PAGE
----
Second batch of three Rafale fighter jets arrive in India after flying non-stop from France, says IAF

India received the second batch of three Rafale combat aircraft as the jets landed in Jamnagar in Gujarat.

Second batch of three Rafale fighter jets arrive in India after flying non-stop from France, says IAF

In a major boost to the Indian Air Force’s (IAF) firepower, India on Wednesday received the second batch of three Rafale combat aircraft. The three Rafale jets landed in Jamnagar, Gujarat after flying non-stop from France.

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Taking to micro-blogging site Twitter, the IAF announced that the fighter jets arrived in India at 8.14 pm. "Second batch of IAF #Rafale aircraft arrived in India at 8:14 pm on 04 Nov 20 after flying non-stop from France," tweeted the IAF.

The Rafale jets flew directly from Istres in France and were accompanied by French Air Force mid-air refuelling aircraft. The IAF said the three aircraft got airborne from Istres airbase in France and flew for over eight hours covering over 3,700 nautical miles before landing in India.

"The second batch of three Rafale aircraft got airborne from Istres airbase in France and flew for over eight hours before landing at an IAF base. They covered a distance of over 3700 nautical miles with three in-flight refuellings," the IAF said in another tweet.

The IAF further tweeted, "IAF deeply appreciates the tanker support extended by French Air Force for the direct ferry by second batch of IAF Rafales."

With three more Rafale fighter jets, the IAF will now have eight Rafale jets in service. India had signed an inter-governmental agreement with France to procure 36 of these aircraft at a cost of Rs 59,000 crore.

The development comes even as tensions at the Line of Actual Control (LAC) between India and China continue. The Chinese build-up at the LAC remains despite a series of diplomatic and military talks. 

Defence Minister Rajnath Singh's office said he congratulated the IAF for successfully accomplishing a "highly complex mission" in a professional and safe manner.

"The IAF pilots brought home the second batch of three Rafale aircraft today after flying non-stop from France in a ferry that lasted for over 8 hours. RM Rajnath Singh congratulates IAF for successfully accomplishing a highly complex mission in a professional & safe manner," tweeted the RMO.

Earlier, five Rafale jets flew to the Ambala airbase via Abu Dhabi on July 29 and have already been inducted into the IAF’s Squadron 17. The five Rafale jets were inducted at the IAF’s Ambala airbase on September 10 in the presence of Union Defence Minister Rajnath Singh and his French counterpart Florence Parly. Under the 2016 agreement, India will get 36 Rafale jet from France as part of a Rs 59000 crore deal.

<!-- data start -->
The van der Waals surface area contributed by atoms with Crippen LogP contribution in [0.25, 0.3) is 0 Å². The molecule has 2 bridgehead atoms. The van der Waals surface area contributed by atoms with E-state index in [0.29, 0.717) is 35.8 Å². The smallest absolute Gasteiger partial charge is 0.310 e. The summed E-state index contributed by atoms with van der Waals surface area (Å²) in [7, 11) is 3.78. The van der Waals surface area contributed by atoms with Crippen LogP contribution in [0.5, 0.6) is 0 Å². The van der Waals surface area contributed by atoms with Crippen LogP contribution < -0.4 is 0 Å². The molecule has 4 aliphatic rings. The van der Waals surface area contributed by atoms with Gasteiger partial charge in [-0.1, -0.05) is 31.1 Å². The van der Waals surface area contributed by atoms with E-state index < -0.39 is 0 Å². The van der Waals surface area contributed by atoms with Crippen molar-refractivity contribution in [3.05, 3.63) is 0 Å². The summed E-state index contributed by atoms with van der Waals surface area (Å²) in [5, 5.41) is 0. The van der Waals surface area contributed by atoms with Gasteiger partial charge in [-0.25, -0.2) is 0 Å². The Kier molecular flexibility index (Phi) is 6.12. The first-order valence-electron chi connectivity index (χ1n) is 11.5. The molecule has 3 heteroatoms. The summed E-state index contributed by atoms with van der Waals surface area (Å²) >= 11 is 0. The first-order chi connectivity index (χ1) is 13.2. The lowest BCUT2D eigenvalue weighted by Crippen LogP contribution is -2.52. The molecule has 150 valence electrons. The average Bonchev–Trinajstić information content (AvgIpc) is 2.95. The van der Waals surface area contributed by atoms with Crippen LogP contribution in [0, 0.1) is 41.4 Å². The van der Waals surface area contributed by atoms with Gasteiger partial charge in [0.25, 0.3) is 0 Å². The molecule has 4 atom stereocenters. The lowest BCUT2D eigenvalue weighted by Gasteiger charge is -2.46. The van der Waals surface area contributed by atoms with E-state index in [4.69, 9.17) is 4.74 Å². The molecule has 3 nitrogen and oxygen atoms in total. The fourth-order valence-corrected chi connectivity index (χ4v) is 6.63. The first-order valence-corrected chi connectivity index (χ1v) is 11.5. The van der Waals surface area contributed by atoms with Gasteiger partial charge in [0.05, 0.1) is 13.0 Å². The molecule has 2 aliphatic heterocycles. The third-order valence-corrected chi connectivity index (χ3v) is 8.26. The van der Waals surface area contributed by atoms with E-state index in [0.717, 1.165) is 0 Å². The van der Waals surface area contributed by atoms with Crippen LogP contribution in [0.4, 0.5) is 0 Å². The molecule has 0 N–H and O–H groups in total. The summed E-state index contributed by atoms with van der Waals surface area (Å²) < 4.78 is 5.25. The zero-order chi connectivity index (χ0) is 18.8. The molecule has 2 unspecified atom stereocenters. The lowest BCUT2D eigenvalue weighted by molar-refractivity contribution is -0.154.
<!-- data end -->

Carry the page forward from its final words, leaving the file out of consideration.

The Rafale jets, manufactured by French aerospace major Dassault Aviation, are India's first major acquisition of fighter planes in 23 years after the Sukhoi jets were imported from Russia. Chief of Air Staff Air Chief Marshal RKS Bhadauria on October 5 said that the induction of all 36 Rafale jets will be completed by 2023. 

The Rafale jets are capable of carrying a range of potent weapons. European missile maker MBDA's Meteor beyond visual range air-to-air missile, Scalp cruise missile and MICA weapons system will be the mainstay of the weapons package of the Rafale jets.

Rajnath Singh had said that the Rafale deal is a game-changer. "I am confident our air force has acquired a technological edge with Rafale," the minister had pointed out. The Rafale is a 4.5 generation aircraft and has the latest weapons, superior sensors and fully integrated architecture. It is an omni-role aircraft which means it can carry out at least four missions in one sortie.

The fighter aircraft has HAMMER missiles. It will also be armed with beyond visual range missiles like Meteor, SCALP and MICA, increasing their ability to take on incoming targets from a distance.

Besides, the induction of 16 additional Rafale fighters by April 2021 will add to the IAF’s strike capability. The 16 omni-role Rafale jet fighters will be inducted into the Golden Arrows squadron by April 2021, as per sources.

France’s biggest jet engine maker Safran has said that it is ready to make fighter engines and ancillaries in India, according to people familiar with the matter.

All the fighters are equipped with Mica and Meteor air-to-air missiles along with Scalp air-to-ground cruise missiles. India has now requested Safran for the air-to-ground modular weapon known as Hammer with a 250kg warhead.

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